The hospital was 18 miles east, about a 24-minute drive. Glad for the 24 minutes, I passed the time pondering parenthood, particularly fatherhood. Our first daughter was three years old, and our twin daughters were about two. Both 25, we now had four children. Scary. Our oldest was a novelty. She was the first and only grandchild on both sides of the family. That she was spoiled by her grandparents is not completely accurate. Overindulged, pampered, mollycoddled, cosseted — all these and more came to mind, and to their degree of definition were spot on. For me such words as rancid, rotten, destroyed with kindness, au paired beyond reason — these have particular meaning for me because I was the au pair, so to speak, for the first five months of her life. She was boss. Enough said. (She grew up to be beautiful and today is a wonderful, caring woman of whom I am exceedingly proud.)
Our twins did not have a birth, actually; they had an opening night. Stars from the beginning, they drew everyone to them. I was surprised to find them very easy to raise. They entertained each other. Quiet described them accurately. Their cribs were set end-to-end, and when we checked on them frequently, usually they were standing and taking turns dropping toys into each others cribs. They would do that for hours.
Today, they are middle aged women, grandmothers, and the best friends I have. In fact, in virtual ways they still drop toys into each others cribs; did I mention they are close?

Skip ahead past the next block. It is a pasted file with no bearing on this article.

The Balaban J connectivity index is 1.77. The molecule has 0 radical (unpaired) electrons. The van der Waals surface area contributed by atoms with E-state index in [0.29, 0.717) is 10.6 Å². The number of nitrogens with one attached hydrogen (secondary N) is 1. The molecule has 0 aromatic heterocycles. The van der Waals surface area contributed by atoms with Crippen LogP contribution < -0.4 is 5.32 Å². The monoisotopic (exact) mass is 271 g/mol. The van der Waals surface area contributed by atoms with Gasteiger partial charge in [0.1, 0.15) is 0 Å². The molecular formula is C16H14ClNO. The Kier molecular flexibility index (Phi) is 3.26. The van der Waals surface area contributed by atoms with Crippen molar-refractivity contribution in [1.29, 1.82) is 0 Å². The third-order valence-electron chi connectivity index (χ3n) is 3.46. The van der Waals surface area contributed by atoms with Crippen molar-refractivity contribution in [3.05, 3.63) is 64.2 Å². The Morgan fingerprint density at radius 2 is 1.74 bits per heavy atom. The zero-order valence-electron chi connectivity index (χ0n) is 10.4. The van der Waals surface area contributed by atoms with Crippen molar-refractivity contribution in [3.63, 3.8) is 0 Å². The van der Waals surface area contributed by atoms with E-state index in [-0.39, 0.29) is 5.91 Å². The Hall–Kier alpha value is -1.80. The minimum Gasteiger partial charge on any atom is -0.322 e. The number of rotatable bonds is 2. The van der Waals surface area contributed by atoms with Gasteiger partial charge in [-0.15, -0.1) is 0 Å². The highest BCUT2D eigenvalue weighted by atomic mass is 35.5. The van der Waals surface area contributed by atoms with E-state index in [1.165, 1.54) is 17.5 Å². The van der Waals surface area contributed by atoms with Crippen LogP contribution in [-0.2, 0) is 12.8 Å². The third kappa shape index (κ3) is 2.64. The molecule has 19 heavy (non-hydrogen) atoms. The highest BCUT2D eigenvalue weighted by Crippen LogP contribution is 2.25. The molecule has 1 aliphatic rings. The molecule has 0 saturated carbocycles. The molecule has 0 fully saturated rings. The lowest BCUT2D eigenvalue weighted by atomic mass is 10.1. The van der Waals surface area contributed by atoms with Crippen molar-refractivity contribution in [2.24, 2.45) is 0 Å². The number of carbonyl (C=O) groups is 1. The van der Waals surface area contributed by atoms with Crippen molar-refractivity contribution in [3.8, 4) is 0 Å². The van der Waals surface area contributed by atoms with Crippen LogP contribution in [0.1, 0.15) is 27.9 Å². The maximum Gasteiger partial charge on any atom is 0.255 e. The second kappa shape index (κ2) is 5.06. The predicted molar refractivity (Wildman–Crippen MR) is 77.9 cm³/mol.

Back to Rebecca’s nativity. I arrived at the hospital and took my place with the other fathers. Red blooded Americans that they were, sports was the topic of conversation when I walked in. (Always wondered what “red-blooded American” meant. Are there Americans without red blood? Just wondered.) Since I was once a sports editor, I joined in and paid my two cents although I didn’t know what I was talking about since I’d been away from the sports desk for a few years. However, it’s a well-known fact that men pontificate, expounding faux eruditely about subjects they know little about because it is a pissing contest. The more men sound as if they are experts, the stronger their steams become and soon only the few, the hardy, and the brave are left at the trough. If a guy keeps silent, the other guys will think he’s pussy-whipped and eventually make him the subject of their jibes and innuendos. At least that seems the case. I was at the trough when the other guys were gone.
At two the next morning I was alone in the room. Silence is not deafening, as the old cliche goes; it booms, cracks, explodes. I neared schizophrenic, complete with voices and screams of children surrounding me. A distant snore awakened me. It was my snore.